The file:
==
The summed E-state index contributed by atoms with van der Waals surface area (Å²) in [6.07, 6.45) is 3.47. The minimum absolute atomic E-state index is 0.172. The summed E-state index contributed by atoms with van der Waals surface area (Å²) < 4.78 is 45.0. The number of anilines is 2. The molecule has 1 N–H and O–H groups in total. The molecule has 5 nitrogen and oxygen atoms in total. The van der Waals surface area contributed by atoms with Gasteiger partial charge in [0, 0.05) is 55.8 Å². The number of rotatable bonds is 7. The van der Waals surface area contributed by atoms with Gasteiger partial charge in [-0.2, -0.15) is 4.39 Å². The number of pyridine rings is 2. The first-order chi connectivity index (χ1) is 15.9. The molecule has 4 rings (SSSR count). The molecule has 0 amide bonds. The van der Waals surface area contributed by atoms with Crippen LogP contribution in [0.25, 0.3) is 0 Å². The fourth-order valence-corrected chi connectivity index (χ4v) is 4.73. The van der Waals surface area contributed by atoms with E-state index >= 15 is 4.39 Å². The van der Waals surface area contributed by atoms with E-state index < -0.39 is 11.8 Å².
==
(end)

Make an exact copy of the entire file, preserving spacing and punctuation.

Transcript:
The summed E-state index contributed by atoms with van der Waals surface area (Å²) in [6.07, 6.45) is 3.47. The minimum absolute atomic E-state index is 0.172. The summed E-state index contributed by atoms with van der Waals surface area (Å²) < 4.78 is 45.0. The number of anilines is 2. The molecule has 1 N–H and O–H groups in total. The molecule has 5 nitrogen and oxygen atoms in total. The van der Waals surface area contributed by atoms with Gasteiger partial charge in [0, 0.05) is 55.8 Å². The number of rotatable bonds is 7. The van der Waals surface area contributed by atoms with Gasteiger partial charge in [-0.2, -0.15) is 4.39 Å². The number of pyridine rings is 2. The first-order chi connectivity index (χ1) is 15.9. The molecule has 4 rings (SSSR count). The molecule has 0 amide bonds. The van der Waals surface area contributed by atoms with Crippen LogP contribution in [0.25, 0.3) is 0 Å². The fourth-order valence-corrected chi connectivity index (χ4v) is 4.73. The van der Waals surface area contributed by atoms with E-state index >= 15 is 4.39 Å². The van der Waals surface area contributed by atoms with E-state index < -0.39 is 11.8 Å².